Public Humanities

What is Public Humanities
What is Public Humanities?
The public humanities field involves actively engaging diverse audiences with heritage, traditions, and history while acknowledging the significance of the Humanities in today's cultural and civic context. The Fulbright Commission in Israel is dedicated to advancing and protecting these disciplines, with a focus on their pivotal role in Israel's economic, civil, research, and cultural landscape. Our initiative aims to prepare and nurture the next generation of capable leaders for public, community, and private institutions.

PH conf - Nides
First Public Humanities Conference raises issues such as relevance and creativity and their importance to vital aspects of life in Israel
The first Public Humanities conference, a joint venture of Fulbright Israel and Bezalel Academy of Arts and Design took place in Jerusalem yesterday, May 17.
Around 180 people, including Fulbright fellows and alumni, Academics, and representatives of cultural and academic institutions as well as participants from government and the third sector came to discuss relevance, creativity, and the humanities, and their great importance to civil, cultural, economic, and academic life in Israel.

U.S. Ambassador Thomas Nides opened the event, together with the president of Bezalel, Professor Adi Stern.

During her opening lecture, guest speaker, Nina Simon discussed relevant art pertaining to museums and other public institutions.
The day continued with additional lectures and workshops, that linked theory and academic skills to practice and between creativity and humanities to technology and economics.

Thank you to Dr. Tal Rippa and Rotem Ruff our partners at Bezalel.
Our gratitude also goes to the U.S. Embassy Jerusalem and especially to the team in the Department of Public Diplomacy.

Photo: Shlomi Yosef
Nina Simone - PH conf 2023
Nina Simon gives inspirational talk on being relevant, at the joint Fulbright Israel and Bezalel Academy of Arts and Design Public Humanities Conference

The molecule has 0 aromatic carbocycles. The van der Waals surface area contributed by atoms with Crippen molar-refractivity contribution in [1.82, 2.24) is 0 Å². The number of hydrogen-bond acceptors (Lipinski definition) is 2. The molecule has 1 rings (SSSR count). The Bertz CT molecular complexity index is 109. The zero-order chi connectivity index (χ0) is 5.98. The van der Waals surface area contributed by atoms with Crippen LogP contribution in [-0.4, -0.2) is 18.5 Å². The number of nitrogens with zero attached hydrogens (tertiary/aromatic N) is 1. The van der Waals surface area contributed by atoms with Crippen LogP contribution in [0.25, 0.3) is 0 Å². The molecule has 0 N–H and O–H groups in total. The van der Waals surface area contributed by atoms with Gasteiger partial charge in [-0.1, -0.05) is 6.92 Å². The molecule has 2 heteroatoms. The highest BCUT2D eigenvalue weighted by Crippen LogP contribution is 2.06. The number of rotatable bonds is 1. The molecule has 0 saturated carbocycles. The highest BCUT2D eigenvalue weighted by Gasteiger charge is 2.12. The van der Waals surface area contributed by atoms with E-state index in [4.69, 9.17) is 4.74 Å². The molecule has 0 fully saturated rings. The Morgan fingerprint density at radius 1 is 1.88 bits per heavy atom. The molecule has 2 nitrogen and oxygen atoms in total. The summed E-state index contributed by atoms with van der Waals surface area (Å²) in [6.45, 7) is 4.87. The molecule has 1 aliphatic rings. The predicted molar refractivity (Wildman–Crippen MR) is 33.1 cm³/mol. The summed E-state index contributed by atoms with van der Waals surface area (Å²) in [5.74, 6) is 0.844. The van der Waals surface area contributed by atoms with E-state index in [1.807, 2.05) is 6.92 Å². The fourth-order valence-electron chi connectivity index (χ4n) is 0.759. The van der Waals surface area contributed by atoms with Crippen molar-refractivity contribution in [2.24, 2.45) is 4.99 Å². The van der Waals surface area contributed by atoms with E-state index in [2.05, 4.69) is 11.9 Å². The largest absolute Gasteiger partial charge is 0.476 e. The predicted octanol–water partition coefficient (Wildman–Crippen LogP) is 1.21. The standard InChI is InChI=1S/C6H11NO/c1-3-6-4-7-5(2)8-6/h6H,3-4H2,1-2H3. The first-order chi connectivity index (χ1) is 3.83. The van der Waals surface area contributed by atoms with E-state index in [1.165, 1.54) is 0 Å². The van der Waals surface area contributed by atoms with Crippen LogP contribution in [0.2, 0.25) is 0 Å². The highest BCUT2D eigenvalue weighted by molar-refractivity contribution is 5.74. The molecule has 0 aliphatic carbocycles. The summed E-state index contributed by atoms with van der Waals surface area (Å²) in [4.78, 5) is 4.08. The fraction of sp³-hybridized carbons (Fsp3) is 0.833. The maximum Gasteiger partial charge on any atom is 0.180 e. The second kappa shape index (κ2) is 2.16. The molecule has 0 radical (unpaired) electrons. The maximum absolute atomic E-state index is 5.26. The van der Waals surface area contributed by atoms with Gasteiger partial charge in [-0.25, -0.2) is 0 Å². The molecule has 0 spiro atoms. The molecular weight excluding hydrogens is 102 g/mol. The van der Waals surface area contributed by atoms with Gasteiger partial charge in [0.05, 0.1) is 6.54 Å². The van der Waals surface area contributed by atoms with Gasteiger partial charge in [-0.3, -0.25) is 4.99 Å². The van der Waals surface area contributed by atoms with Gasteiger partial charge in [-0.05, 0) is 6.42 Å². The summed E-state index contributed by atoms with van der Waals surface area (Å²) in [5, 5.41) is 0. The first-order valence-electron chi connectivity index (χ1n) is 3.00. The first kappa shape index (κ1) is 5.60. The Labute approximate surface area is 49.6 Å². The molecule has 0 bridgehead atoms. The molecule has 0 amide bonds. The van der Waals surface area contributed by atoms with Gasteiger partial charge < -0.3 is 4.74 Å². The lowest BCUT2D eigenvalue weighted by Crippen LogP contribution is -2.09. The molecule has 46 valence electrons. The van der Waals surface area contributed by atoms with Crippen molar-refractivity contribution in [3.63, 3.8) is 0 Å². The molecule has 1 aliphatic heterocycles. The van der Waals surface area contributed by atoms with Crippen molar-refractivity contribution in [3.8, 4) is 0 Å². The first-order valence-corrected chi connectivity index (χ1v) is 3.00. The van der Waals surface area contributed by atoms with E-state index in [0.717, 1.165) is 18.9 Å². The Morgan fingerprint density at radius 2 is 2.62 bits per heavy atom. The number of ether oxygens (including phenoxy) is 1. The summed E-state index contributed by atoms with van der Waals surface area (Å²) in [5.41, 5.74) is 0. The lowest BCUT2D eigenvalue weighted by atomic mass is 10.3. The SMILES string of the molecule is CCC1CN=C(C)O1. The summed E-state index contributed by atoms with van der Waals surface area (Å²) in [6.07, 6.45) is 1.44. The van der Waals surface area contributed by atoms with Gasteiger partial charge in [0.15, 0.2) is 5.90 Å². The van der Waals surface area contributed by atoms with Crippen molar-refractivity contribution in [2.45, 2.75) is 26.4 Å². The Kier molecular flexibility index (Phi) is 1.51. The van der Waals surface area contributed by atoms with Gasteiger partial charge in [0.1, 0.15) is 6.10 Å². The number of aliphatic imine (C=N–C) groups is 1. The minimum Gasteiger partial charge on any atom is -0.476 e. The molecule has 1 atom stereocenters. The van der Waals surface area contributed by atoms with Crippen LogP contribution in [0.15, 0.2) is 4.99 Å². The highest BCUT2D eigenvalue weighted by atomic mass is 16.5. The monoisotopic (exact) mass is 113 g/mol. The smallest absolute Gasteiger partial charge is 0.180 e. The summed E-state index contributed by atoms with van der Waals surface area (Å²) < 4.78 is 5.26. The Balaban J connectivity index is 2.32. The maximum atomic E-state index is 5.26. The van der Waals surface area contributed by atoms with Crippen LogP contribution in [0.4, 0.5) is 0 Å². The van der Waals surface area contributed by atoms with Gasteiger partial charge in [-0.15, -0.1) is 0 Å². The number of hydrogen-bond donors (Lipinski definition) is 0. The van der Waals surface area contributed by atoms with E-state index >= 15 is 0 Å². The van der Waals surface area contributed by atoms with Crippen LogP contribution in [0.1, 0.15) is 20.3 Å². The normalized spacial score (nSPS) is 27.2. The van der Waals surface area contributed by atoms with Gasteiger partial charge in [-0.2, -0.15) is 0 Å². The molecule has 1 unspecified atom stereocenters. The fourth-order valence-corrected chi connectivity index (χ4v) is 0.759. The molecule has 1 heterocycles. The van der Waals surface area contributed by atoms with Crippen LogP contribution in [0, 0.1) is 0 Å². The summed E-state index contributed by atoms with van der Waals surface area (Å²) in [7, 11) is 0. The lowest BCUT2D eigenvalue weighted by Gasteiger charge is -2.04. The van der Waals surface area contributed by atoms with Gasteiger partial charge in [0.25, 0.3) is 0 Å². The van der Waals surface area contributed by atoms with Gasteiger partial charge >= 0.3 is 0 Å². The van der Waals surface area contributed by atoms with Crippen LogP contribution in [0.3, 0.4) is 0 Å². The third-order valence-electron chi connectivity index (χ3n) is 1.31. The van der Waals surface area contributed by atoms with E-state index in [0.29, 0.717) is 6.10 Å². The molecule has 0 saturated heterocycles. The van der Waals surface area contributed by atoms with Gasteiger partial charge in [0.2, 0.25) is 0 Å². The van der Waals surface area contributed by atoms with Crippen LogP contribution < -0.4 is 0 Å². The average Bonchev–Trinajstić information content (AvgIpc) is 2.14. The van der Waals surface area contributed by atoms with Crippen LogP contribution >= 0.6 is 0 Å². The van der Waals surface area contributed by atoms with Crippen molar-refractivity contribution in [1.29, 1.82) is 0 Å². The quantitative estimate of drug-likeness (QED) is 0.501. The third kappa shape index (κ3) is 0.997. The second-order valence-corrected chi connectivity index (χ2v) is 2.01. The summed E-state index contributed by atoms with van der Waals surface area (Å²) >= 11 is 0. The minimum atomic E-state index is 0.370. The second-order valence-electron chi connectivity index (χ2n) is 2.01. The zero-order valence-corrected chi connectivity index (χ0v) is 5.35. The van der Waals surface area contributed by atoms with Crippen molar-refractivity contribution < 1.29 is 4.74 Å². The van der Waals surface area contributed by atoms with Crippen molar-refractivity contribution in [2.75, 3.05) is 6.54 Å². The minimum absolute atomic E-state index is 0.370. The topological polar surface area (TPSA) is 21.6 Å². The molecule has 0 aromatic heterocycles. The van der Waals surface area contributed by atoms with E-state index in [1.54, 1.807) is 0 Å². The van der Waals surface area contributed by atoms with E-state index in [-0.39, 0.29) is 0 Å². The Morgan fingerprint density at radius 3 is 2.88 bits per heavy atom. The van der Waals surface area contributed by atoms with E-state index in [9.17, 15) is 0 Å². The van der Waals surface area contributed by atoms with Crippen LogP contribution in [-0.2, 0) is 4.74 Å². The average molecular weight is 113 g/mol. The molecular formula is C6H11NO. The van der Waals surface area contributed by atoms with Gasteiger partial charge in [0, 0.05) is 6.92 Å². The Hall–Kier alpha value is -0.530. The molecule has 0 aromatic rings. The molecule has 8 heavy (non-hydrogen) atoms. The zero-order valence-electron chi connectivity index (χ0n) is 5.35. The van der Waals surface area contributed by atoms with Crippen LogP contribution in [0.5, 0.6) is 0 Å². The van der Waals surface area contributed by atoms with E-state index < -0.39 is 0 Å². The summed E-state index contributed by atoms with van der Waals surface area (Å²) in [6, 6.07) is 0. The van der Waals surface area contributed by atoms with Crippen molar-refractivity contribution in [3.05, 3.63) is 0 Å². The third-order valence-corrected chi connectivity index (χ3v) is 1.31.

Nina Simon described as a “museum visionary” opened the first Public Humanities Conference, initiated by Fulbright Israel and Bezalel Academy of Arts and Design in Jerusalem in May, Being relevant, she said, is the key to success. It starts by asking who are the audiences or the communities I really care about and what do they value. Because, she said, we can’t say “we exist for everyone,” if the people coming in the door do not look like everyone in our community.

Nina discussed relevant art pertaining to museums and other public institutions and how, as the Executive Director of the Santa Cruz Museum of Art & History, she led an institutional turnaround based on grassroots community participation. The participants were particularly moved by Nina’s account of her project working with foster children, who were paired up with artists for a year, so as to present their personal stories through exhibits. The children initiated, curated, developed and guided the exhibition that, as stated by one of the children, was about, from and for them. This was the most viewed exhibition ever seen at the museum and each of the children established long-lasting ties with other community members.

Nina has spent over twenty years as an exhibit designer, museum director, nonprofit CEO, mentor and advocate for community participation in the arts and is also the author of several books.
PH conf 1
PH conf 2
PH conf 3
Tal Rippa
Adi Stern, Amb. Anat